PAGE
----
Common Sense Review
Updated November 2012


Snazzy video slideshows a snap to create
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Common Sense Rating 4
  • A video tutorial
  • Uploading of images
  • A look at a project under construction
  • A visual tour of Animoto
  • A vast selection of themes
Eye-catching final projects are fun to make and simple to share.
Presentations won't have much depth.
Bottom Line
Slick music videos and slideshows are easy to make, but students need more control to personalize them.
Graphite Staff
Common Sense Reviewer
Common Sense Rating 4
Engagement Is the product stimulating, entertaining, and engrossing? Will kids want to return? 4

A highly satisfying and easy selection-and-upload process for music, images, and video clips means kids will have fun, and the good-looking presentations will make them feel like little geniuses. 

Pedagogy Is learning content seamlessly baked-in, and do kids build conceptual understanding? Is the product adaptable and empowering? Will skills transfer? 3

You can't control transitions or add narration to stories, so kids can't create much depth. However, they can arrange images and short videos to music, which strengthens artistic association, organization, and creativity.

Support Does the product take into account learners of varying abilities, skill levels, and learning styles? Does it address both struggling and advanced students? 4

Simple videos at the site show how to build a video project, and the homepage offers plenty of advice.

About our ratings and privacy evaluation.
How Can Teachers Use It?

Your best bet for Animoto is to draw on its strengths and recognize its limitations. For an art project or maybe a book report, it could be useful and engaging. It's certainly fun to create slideshows and satisfying to watch the finished presentations. Also, it's a bit of a primer on video-editing software. Choices are limited, which makes it easy to use, but it also means the teaching potential is limited.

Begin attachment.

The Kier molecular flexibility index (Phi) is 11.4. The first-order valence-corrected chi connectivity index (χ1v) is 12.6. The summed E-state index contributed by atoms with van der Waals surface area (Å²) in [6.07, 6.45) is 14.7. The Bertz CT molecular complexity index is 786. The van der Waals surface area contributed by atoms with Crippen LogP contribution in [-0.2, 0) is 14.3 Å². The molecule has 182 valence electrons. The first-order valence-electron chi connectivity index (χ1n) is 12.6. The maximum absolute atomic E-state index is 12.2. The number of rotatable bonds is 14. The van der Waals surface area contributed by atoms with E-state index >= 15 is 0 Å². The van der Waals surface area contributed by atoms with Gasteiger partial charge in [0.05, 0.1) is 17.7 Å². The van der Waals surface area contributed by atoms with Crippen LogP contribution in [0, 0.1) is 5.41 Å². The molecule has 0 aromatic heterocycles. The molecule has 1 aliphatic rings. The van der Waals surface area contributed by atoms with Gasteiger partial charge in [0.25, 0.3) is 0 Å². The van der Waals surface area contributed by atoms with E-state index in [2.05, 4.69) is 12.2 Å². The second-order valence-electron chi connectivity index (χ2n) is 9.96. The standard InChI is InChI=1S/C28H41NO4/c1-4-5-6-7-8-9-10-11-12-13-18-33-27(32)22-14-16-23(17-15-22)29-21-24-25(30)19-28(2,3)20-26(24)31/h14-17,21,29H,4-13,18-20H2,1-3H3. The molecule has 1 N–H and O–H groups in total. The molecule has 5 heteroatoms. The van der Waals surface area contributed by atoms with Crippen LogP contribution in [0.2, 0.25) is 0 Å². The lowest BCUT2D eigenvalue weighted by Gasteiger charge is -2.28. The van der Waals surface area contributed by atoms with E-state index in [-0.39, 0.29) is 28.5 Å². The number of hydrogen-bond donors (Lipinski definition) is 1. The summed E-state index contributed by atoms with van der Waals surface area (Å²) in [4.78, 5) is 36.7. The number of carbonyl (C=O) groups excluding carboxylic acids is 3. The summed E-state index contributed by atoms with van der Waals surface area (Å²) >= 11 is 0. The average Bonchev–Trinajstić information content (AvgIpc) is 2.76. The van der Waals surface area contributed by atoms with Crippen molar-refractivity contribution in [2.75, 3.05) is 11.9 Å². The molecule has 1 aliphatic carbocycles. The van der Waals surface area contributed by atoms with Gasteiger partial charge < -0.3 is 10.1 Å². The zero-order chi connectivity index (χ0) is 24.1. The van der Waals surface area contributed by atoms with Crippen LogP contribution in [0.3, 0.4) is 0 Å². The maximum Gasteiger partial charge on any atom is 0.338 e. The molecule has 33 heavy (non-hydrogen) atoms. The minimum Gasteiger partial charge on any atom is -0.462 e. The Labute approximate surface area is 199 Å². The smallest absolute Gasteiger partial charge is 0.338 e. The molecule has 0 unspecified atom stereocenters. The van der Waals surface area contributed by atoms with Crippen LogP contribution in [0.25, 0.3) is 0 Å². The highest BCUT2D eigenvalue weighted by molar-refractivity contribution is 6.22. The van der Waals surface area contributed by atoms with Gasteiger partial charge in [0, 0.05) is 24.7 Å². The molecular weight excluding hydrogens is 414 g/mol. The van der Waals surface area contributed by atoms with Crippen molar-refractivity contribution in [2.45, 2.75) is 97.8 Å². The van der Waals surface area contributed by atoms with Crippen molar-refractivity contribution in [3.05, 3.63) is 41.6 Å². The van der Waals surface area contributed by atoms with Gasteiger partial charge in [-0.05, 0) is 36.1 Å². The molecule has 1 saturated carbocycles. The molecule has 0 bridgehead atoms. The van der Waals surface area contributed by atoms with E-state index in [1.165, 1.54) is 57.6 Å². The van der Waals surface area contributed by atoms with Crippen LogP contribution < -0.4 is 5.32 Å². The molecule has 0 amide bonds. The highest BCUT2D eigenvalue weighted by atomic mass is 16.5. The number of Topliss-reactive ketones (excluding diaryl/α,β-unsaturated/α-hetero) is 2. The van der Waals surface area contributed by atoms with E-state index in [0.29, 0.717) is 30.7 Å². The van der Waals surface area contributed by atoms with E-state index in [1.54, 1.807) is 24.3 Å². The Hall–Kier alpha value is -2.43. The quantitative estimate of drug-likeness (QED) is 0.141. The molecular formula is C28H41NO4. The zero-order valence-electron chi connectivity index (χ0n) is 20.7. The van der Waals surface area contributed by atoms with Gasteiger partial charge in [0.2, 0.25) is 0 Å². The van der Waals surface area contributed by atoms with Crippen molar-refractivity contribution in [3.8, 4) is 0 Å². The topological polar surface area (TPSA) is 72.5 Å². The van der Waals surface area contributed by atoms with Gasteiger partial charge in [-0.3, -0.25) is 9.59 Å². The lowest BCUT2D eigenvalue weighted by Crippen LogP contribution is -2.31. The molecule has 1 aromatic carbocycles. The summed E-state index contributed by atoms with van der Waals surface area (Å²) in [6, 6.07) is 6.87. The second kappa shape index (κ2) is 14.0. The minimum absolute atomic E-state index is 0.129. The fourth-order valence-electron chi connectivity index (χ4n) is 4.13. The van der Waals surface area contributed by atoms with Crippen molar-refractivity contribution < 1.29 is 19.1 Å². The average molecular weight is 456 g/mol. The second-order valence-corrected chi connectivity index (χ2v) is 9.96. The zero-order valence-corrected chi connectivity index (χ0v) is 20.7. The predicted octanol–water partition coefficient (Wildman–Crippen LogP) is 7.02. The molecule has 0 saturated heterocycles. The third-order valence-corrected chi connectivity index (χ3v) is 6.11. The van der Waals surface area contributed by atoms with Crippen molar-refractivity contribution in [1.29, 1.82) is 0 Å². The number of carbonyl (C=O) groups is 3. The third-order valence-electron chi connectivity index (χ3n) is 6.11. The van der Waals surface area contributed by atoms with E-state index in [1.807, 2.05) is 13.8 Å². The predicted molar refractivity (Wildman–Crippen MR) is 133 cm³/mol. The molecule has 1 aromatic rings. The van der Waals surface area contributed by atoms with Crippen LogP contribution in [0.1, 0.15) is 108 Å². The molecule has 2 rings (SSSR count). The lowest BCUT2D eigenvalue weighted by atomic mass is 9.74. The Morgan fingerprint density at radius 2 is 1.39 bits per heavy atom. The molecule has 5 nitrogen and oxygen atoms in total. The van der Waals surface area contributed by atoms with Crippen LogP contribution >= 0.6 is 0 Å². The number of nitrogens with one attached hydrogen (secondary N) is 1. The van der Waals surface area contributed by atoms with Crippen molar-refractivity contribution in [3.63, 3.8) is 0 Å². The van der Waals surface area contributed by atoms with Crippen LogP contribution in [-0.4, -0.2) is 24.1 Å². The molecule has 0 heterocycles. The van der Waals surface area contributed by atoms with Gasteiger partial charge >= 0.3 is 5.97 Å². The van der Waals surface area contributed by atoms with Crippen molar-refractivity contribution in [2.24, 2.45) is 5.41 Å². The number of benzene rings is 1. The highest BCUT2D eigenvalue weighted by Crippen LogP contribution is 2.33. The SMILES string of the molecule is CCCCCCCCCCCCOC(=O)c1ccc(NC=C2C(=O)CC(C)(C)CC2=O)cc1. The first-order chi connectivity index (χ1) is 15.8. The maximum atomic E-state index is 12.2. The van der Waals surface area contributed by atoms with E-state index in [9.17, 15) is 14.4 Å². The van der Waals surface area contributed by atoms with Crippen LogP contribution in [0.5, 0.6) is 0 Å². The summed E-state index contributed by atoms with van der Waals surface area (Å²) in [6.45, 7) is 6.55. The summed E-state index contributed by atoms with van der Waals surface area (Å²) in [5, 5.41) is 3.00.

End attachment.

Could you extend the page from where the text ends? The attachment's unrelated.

If you're using a lot of video in the classroom, you might be interested in our teaching tips and resources to Get Students Thinking Critically About Video.

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What's It Like?

Making flashy video slideshow presentations with Animoto is simple. First students select Create a Project, and the site walks them through each step. They choose a theme, upload short video clips and their own images or images from a Creative Commons sites such as Flickr, upload their own songs or songs from the site, and add text if they want -- and wha-bang! The site creates a video and publishes it to their Animoto account. The finished product is a slick and engaging presentation that will appeal to kids. Still, it won't let them express their ideas in a complex way.

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Is It Good For Learning?

For teachers trying to engage students in digital storytelling, Animoto might not be the best tool. Creating a slideshow is simple and straightforward. But they trade ease of use with the automated process for editorial control. The main problem is you can't control transitions; the site syncs them to the rhythm of the song. Also, you can't add your own voice narration, so the emotional resonance of digital storytelling gets lost. Students can add text, which does let them include more substantive content, but getting there takes a couple extra steps: They need access to the teacher's account (or their own Animoto Plus account) to avoid the video-length limits of the free account.

Once published, users can share the link, grab and embed code, export to other video sites including YouTube, or download a version to the desktop. New themes for projects and new music tracks, sorted by genre, are added regularly, so there's always something new.

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